At a summit where the battle lines on trade and protectionism have been sharply drawn, Prime Minister Lee Hsien Loong yesterday called on leaders of the world's 20 biggest economies to redistribute the benefits of global trade more equally to arrest the sentiments rising against it.
The risks are high if the mood spreads to more countries because it could hurt the livelihoods and prosperity of hundreds of millions of people, he said on the opening day of the Group of 20 (G-20) Leaders' Summit in Hamburg.
Mr Lee was making the case for countries to support the multilateral trade model, such as the European Union and the Asean Economic Community.
The tone for the feisty summit had been set earlier, with United States President Donald Trump saying he still wanted Mexico - with whom he wants to renegotiate a trade pact - to pay for a border wall.
In contrast, Chinese President Xi Jinping took a swipe at the US for retreating from globalisation.
Meanwhile, Europe threatened to hit back with counter-measures if Mr Trump followed through on his promise to protect the US steel industry with tariffs, said European Commission president Jean-Claude Juncker.
In her opening statement at the summit earlier, host and German Chancellor Angela Merkel told leaders compromise is needed to address pressing global challenges.
She said: "Solutions can only be found if we are ready for compromise and move towards each other, but without - and I stress this - bending too much, because of course we can also state clearly when there are differences."
Expanding on the theme, Mr Lee said the trading system has come under siege in some countries, as workers and unions become anxious about jobs.
He acknowledged that there are "pluses and minuses within each country, but these can and must be squared off by governments through domestic policies, adjustment packages and political understandings," he said.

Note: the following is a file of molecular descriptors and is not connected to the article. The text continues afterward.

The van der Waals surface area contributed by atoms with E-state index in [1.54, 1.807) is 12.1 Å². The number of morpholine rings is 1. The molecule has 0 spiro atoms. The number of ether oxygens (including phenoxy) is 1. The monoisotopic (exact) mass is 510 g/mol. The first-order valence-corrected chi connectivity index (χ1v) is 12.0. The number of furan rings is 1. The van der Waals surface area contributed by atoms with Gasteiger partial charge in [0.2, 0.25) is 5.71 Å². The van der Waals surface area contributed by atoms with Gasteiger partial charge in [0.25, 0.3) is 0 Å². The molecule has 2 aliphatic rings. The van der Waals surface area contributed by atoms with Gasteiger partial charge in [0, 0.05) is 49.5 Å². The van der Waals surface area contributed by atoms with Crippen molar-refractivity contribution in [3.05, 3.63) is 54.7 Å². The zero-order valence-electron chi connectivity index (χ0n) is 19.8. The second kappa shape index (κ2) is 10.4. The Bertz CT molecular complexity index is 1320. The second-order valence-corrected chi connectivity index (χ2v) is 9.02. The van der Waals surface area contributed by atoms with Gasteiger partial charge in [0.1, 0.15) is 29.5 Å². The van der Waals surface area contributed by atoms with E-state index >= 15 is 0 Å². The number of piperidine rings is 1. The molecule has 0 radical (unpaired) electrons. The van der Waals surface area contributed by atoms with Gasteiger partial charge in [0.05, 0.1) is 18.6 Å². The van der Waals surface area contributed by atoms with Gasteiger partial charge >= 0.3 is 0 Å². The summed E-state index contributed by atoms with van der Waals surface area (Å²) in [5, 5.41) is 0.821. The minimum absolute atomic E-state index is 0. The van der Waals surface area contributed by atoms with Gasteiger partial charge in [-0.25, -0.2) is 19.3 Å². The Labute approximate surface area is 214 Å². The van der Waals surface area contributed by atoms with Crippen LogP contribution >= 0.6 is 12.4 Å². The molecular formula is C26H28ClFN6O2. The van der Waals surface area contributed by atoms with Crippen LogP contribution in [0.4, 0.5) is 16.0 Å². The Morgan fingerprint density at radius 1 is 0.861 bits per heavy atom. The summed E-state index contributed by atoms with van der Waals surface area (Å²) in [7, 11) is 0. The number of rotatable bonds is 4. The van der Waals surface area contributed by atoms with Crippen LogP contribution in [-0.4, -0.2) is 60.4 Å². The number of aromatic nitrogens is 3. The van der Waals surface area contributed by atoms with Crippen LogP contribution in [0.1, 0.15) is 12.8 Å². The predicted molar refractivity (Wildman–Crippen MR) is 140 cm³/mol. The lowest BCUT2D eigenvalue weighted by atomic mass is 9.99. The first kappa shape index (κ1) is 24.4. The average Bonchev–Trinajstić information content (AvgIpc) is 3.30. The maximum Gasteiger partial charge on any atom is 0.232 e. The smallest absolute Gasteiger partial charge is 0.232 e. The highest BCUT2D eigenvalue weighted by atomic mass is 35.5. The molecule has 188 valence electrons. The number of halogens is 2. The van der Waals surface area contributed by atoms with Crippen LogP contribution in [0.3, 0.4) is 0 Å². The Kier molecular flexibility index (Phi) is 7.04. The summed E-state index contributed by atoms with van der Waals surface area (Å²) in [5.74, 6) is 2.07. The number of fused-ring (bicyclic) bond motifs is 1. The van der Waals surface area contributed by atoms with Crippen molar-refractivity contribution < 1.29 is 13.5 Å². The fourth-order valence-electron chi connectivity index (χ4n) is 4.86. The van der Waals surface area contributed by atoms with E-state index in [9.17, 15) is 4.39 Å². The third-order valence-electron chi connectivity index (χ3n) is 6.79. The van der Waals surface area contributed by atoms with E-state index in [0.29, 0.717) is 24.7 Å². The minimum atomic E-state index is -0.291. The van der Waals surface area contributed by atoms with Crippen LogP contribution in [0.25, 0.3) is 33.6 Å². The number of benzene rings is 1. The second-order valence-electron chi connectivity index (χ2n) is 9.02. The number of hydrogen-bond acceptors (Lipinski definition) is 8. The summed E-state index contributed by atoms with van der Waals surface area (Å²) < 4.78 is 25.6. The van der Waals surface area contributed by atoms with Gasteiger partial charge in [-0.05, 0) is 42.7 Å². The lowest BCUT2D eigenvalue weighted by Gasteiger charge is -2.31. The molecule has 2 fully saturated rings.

Singapore was invited to attend the G-20 summit as convener of the 3G, an informal group of 30 small and medium-sized countries. The G-20 is a group with 19 countries and the European Union.
While international trade has been an engine of prosperity and growth for all countries, it has become clear in recent decades that its benefits are not distributed equally, Mr Lee said. As a result, global trade is blamed for "painful domestic dislocations" although the evidence is far from clear.
With workers and unions growing more anxious about jobs, more question if an open, rules-based multilateral trading system is a shared good. This has political consequences, said Mr Lee.
Yesterday, Chinese President Xi Jinping slammed unnamed "major" developed nations for stoking geopolitical risks through calls to reverse globalisation and return to protectionism.
It could have been interpreted as an allusion to Mr Trump, one of whose first acts was to pull the US out of the multilateral Trans-Pacific Partnership trade deal, and pursue "America First" policies.
Separately, Mr Trump and Russian President Vladimir Putin had their first high-stakes face-to-face meeting.
The start of the summit was marred by clashes between police and protesters in the northern German port city. Protesters tried to disrupt the summit hours after the police used water cannon on a group of about 1,000 people marching to the site of the meeting.
After the day's drama, the leaders attended a classical concert before dinner.
The summit continues today, with Mr Lee due to meet Mr Trump for the first time.